MONTREAL (Reuters) - The goalposts may have moved in Formula One this season but, after a dominant one-two in Canada on Sunday, triple world champion Lewis Hamilton feels Mercedes are back on target.
The champions looked their old selves in Montreal as Hamilton led team mate Valtteri Bottas to their first one-two since the Finn joined in January as replacement for retired champion Nico Rosberg.
The Briton’s 56th career victory was his sixth in Canada and third in a row, and he turned the tables on Ferrari with a peerless performance.
Hamilton qualified on pole, the 65th of his career to equal the tally of his late Brazilian boyhood idol Ayrton Senna, led from start to finish and also set the fastest lap to complete the ‘grand slam’.
Coming two weeks after Monaco, where he had qualified badly and finished seventh as Ferrari enjoyed their first one-two since 2010, it was the perfect weekend.
“I think for us, we really solidified our strength, we’ve got a better understanding of the car and hope we can put it in the same spot in the following races,” he told Sky Sports television.
“Also we know now, after the last race, where to develop this car moving forwards which I think is really going to make a difference in winning this championship.”
Hamilton warned, however, that there was still much to do and it would take time.
“I don’t think we’ve completely got rid of all the issues we have,” he said.
”We’ve understood the tyres, utilized the tyres a lot better this weekend, but I think there’s still things we’ve understood but that you can’t just fix in two weeks.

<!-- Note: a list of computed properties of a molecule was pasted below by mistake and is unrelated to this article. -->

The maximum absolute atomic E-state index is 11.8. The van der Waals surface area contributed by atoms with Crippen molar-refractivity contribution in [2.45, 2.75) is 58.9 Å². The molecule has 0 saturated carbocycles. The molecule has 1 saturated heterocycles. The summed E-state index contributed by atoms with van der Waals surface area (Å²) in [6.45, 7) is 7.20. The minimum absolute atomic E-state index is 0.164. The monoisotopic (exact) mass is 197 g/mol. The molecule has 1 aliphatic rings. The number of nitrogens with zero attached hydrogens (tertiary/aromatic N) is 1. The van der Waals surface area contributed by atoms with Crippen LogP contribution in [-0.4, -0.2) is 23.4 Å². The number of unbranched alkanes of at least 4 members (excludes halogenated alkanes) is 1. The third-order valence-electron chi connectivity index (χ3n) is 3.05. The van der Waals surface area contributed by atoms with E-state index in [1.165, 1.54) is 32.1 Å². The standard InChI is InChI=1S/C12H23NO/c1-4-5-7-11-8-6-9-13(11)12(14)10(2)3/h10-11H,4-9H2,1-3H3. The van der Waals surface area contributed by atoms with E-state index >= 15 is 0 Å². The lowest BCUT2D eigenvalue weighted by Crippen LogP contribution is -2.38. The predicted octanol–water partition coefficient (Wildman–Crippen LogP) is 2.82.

“So in terms of where we direct the development, the guys now in the factory have a much better goal. The goalposts have moved, but they know where it is and now they can work full steam ahead towards that.”
Ferrari’s Sebastian Vettel, a four times champion, finished fourth on Sunday and saw his lead over Hamilton cut to 12 points with 13 races remaining.
The German and Hamilton now have three wins each, with Bottas taking the other.
Vettel had also qualified on the front row in Montreal but the expected battle between the two title contenders failed to materialise with the German having to fight through the field after his car’s front wing was broken on the opening lap.
Hamilton had no doubt Ferrari would be back to speed immediately.
“They are still very, very quick. They’ve been so consistent all year. This is the only weekend they’ve had not the greatest result but they’ve not had a seventh or something like we’ve had,” he said.
“So they are still very much there, they are still going to be very hard to beat.”
Reporting by Alan Baldwin in London, editing by Sudipto Ganguly